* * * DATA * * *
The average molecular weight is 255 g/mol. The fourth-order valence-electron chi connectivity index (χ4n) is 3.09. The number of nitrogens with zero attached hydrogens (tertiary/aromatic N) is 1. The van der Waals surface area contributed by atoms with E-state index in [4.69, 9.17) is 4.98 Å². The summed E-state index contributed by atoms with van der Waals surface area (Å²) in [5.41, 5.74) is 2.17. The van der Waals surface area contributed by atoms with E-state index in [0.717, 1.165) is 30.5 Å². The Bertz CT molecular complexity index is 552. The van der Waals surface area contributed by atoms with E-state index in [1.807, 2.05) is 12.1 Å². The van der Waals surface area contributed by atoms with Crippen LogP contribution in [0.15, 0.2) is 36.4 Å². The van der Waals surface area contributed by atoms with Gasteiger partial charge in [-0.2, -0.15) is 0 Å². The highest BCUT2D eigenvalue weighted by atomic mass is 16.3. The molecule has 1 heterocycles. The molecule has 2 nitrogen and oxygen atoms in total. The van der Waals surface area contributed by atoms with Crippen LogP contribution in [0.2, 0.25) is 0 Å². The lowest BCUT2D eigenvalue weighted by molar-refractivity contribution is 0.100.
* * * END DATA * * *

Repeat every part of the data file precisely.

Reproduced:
The average molecular weight is 255 g/mol. The fourth-order valence-electron chi connectivity index (χ4n) is 3.09. The number of nitrogens with zero attached hydrogens (tertiary/aromatic N) is 1. The van der Waals surface area contributed by atoms with E-state index in [4.69, 9.17) is 4.98 Å². The summed E-state index contributed by atoms with van der Waals surface area (Å²) in [5.41, 5.74) is 2.17. The van der Waals surface area contributed by atoms with E-state index in [0.717, 1.165) is 30.5 Å². The Bertz CT molecular complexity index is 552. The van der Waals surface area contributed by atoms with E-state index in [1.807, 2.05) is 12.1 Å². The van der Waals surface area contributed by atoms with Crippen LogP contribution in [0.15, 0.2) is 36.4 Å². The van der Waals surface area contributed by atoms with Gasteiger partial charge in [-0.2, -0.15) is 0 Å². The highest BCUT2D eigenvalue weighted by atomic mass is 16.3. The molecule has 1 heterocycles. The molecule has 2 nitrogen and oxygen atoms in total. The van der Waals surface area contributed by atoms with Crippen LogP contribution in [0.2, 0.25) is 0 Å². The lowest BCUT2D eigenvalue weighted by molar-refractivity contribution is 0.100.